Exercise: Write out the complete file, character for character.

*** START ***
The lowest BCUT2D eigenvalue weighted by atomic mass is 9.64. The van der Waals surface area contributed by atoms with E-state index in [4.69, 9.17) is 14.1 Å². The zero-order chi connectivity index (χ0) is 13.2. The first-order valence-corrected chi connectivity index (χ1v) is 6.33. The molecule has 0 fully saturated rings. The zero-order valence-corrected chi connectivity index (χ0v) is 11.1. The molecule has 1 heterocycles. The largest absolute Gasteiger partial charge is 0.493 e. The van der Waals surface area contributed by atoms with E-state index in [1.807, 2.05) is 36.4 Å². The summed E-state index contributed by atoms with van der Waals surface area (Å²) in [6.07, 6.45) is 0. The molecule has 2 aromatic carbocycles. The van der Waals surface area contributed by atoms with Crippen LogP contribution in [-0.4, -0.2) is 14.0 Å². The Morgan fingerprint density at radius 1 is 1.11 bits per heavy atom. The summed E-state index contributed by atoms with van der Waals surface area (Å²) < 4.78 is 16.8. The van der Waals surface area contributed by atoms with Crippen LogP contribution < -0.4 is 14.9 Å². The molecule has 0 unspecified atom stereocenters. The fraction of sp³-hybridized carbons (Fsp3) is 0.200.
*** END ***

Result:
The lowest BCUT2D eigenvalue weighted by atomic mass is 9.64. The van der Waals surface area contributed by atoms with E-state index in [4.69, 9.17) is 14.1 Å². The zero-order chi connectivity index (χ0) is 13.2. The first-order valence-corrected chi connectivity index (χ1v) is 6.33. The molecule has 0 fully saturated rings. The zero-order valence-corrected chi connectivity index (χ0v) is 11.1. The molecule has 1 heterocycles. The largest absolute Gasteiger partial charge is 0.493 e. The van der Waals surface area contributed by atoms with E-state index in [1.807, 2.05) is 36.4 Å². The summed E-state index contributed by atoms with van der Waals surface area (Å²) in [6.07, 6.45) is 0. The molecule has 2 aromatic carbocycles. The van der Waals surface area contributed by atoms with Crippen LogP contribution in [-0.4, -0.2) is 14.0 Å². The Morgan fingerprint density at radius 1 is 1.11 bits per heavy atom. The summed E-state index contributed by atoms with van der Waals surface area (Å²) < 4.78 is 16.8. The van der Waals surface area contributed by atoms with Crippen LogP contribution < -0.4 is 14.9 Å². The molecule has 0 unspecified atom stereocenters. The fraction of sp³-hybridized carbons (Fsp3) is 0.200.